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Which complementary therapies are safe during pregnancy?

Posted by Be Well

Which complementary therapies are safe during pregnancy?
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In general, you should avoid taking any unnecessary medicines during pregnancy, including both prescription drugs and herbal remedies. This is because anything you take into your body can have an affect on the unborn baby.

Complementary therapies, such as acupuncture and homeopathy, are a conventional medicine-free form of treatment. This means they can be suitable to use during pregnancy.

However they must only be used with the guidance of a qualified practitioner, and there are still certain times during pregnancy when they may not be safe.

Complementary therapies can be very effective at masking pain, which can sometimes hide a more serious underlying condition.

It's very important to attend regular prenatalcheck ups throughout pregnancy and speak to your doctor if you experience pain or any unusual symptoms you are concerned about.


Acupuncture uses very fine needles inserted at specific places in the body (acupoints) to ease pain and other symptoms.

It can be used to treat a range of problems in pregnancy, including morning sickness, constipation and to induce labor. Certain acupoints must be avoided during pregnancy, so it is important to find a practitioner who is qualified.


Aromatherapy is the use of essential oils to treat certain medical problems.

In pregnancy, it can help to relieve backache and anxiety.

However, certain oils should be avoided during pregnancy while others should be avoided for the first three months. Therefore, aromatherapy massage should only be carried out by a qualified therapist.


Homoeopathy uses minute doses of the same substance that causes an illness to treat it. It's a very gentle form of treatment and can be used during pregnancy, although you should get medical advice first.


Osteopathy uses manual manipulation to treat problems with bones and joints.

The change in weight that happens during pregnancy causes the mother's center of gravity to move forwards and puts strain on the spine. This can cause lower back pain as well as affecting other joints - gentle osteopathy can help to ease this.

Cranial osteopathy is a form of osteopathy that gently massages the head - it can help to relieve discomfort during pregnancy and be beneficial for babies whose heads were molded (squashed) during birth.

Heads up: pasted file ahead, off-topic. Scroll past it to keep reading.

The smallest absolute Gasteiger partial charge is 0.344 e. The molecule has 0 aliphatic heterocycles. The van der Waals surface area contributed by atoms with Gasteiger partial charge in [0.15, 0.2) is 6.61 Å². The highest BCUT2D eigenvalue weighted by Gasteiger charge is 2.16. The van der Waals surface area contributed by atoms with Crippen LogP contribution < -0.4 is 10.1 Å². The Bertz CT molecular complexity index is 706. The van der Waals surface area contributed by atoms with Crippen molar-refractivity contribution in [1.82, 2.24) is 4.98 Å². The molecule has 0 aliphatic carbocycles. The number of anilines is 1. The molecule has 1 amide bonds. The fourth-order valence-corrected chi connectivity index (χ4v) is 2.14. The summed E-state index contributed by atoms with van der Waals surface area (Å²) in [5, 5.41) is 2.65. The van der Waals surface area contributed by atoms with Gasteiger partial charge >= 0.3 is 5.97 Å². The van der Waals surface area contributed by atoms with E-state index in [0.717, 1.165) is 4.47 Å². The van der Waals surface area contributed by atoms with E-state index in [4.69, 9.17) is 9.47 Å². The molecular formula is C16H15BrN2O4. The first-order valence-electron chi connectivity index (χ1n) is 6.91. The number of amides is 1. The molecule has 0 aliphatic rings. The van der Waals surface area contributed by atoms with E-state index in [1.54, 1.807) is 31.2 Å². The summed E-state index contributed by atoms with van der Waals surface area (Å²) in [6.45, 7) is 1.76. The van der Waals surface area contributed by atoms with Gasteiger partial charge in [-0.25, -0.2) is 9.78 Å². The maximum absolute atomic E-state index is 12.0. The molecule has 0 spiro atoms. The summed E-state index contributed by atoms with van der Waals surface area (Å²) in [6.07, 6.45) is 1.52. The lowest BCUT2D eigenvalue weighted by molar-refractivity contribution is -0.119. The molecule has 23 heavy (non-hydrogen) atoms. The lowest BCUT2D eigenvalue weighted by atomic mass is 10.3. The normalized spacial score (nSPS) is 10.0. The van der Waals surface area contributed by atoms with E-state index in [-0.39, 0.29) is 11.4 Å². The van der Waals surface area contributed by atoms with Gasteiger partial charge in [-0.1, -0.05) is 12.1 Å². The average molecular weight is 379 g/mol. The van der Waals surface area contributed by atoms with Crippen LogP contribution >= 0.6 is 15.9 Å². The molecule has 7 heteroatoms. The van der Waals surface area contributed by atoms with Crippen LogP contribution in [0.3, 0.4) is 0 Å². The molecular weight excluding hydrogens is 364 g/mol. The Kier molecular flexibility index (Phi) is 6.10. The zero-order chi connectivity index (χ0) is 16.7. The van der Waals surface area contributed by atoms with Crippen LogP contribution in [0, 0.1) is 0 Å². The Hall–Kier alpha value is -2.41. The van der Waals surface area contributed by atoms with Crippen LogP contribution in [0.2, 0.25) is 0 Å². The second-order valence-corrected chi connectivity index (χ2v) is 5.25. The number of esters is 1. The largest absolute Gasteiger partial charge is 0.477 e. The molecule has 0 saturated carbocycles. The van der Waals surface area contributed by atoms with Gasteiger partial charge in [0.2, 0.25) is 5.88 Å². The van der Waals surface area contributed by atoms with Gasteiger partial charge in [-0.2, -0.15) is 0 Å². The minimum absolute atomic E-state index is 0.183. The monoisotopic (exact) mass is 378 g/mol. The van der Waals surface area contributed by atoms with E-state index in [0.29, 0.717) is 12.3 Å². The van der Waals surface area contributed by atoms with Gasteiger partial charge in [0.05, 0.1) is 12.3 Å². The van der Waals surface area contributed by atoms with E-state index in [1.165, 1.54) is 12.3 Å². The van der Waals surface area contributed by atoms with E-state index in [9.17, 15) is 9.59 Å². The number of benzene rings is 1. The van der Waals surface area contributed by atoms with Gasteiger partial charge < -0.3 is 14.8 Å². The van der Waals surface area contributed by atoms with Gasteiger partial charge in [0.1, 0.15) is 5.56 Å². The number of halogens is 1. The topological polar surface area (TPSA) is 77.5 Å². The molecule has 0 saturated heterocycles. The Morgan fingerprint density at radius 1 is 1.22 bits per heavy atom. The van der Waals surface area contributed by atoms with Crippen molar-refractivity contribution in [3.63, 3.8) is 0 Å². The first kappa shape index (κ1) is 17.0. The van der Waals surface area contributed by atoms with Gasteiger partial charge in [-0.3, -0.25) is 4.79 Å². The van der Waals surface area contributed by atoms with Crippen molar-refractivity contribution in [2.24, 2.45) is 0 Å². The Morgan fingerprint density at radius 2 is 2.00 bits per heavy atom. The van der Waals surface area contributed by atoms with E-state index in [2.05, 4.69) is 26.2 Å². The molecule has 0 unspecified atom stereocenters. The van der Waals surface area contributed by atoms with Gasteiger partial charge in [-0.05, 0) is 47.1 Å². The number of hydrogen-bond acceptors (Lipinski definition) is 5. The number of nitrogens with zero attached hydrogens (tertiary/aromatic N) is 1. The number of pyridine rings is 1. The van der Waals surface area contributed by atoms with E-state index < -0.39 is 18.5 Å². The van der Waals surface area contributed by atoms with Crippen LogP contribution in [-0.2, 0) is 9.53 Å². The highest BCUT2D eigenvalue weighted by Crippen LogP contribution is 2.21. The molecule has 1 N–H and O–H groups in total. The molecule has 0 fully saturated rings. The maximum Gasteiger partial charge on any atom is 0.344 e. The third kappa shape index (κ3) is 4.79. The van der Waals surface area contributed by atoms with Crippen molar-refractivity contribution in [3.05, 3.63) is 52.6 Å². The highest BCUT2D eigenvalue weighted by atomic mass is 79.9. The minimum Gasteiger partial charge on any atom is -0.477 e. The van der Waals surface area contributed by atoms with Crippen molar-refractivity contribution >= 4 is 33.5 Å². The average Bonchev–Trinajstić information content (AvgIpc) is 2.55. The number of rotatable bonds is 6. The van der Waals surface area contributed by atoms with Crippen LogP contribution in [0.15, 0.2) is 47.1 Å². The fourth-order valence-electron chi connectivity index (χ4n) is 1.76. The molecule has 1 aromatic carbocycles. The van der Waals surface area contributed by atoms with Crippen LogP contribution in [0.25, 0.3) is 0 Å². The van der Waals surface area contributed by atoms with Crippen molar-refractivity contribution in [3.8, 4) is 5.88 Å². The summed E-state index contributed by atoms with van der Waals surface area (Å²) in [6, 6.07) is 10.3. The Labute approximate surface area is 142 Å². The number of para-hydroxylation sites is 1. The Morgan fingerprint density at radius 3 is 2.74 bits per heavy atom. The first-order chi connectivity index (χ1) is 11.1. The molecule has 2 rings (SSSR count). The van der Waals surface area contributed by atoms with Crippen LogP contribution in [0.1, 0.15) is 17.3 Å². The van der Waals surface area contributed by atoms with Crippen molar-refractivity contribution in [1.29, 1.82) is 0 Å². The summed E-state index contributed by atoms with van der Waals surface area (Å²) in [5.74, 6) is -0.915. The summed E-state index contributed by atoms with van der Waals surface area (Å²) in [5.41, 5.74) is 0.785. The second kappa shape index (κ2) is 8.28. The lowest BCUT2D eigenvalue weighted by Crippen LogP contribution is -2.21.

Massage therapy

Massage is a hands-on therapy that uses kneading and rubbing movements to relax and heal the body.

During pregnancy it can help to relieve muscle stiffness, back pain and insomnia.

The abdomen should not be massaged during the first three months of pregnancy, and some practitioners prefer not to treat women during this period.


Reflexology is a type of massage therapy involving parts of the feet, and sometimes the hands and the ears.

Reflexologists believe that massaging certain areas of the body can improve general health and has a beneficial effect on the rest of the body.


Hypnotherapy uses a range of techniques to make people more relaxed and develop a calmer state of mind. Many therapists teach self-hypnosis techniques which you can then use during labor.

Studies have shown that women who use self-hypnosis techniques during labor tend to require less pain medication.

Other complementary therapies

In addition to the above list there are lots of other complementary therapies, many of which are suitable for use during pregnancy. Always speak to your doctor before starting any form of complementary therapy during pregnancy, and make sure you chose a fully qualified practitioner.

Another complementary therapy that is safe to use is Reiki.  There is evidence that the use of Reiki before, during, and after pregnancy has positive results both for the mother and baby.   Reiki has become a more mainstream and acceptable form of alternative treatment. It is becoming integrated within hospitals, recreation and major sports organizations, as well as in private practice. It is a popular alternative treatment that doctors are now referring to their patients.  In fact, the National Institutes of Health National Cancer Intituties Pain Clinic's nurse practitioners are all certified Reiki practitioners

One Reiki Master-Teacher, Beth Simmons Stapor, reported in a Reiki News article that a client who was four months pregnant decided to take a Reiki I workshop. During her attunement, she experienced the baby responding to the energy flow. As her pregnancy progressed she gave her baby reiki treatments. After his birth he was nicknamed the 'Reiki Baby', as he was so relaxed and contented. The mother reported that on many occasions it appeared that her baby reached out to exchange Reiki energy with her and others. She has also used Reiki to help him through teething, childhood falls, and illnesses.

NOTICE: The information provided on this site is not a substitute for professional medical advice, diagnosis, or treatment. Never delay or disregard seeking professional medical advice from your physician or other qualified health provider because of something you have read on Wellsphere. If you have a medical emergency, call your doctor or 911 immediately.
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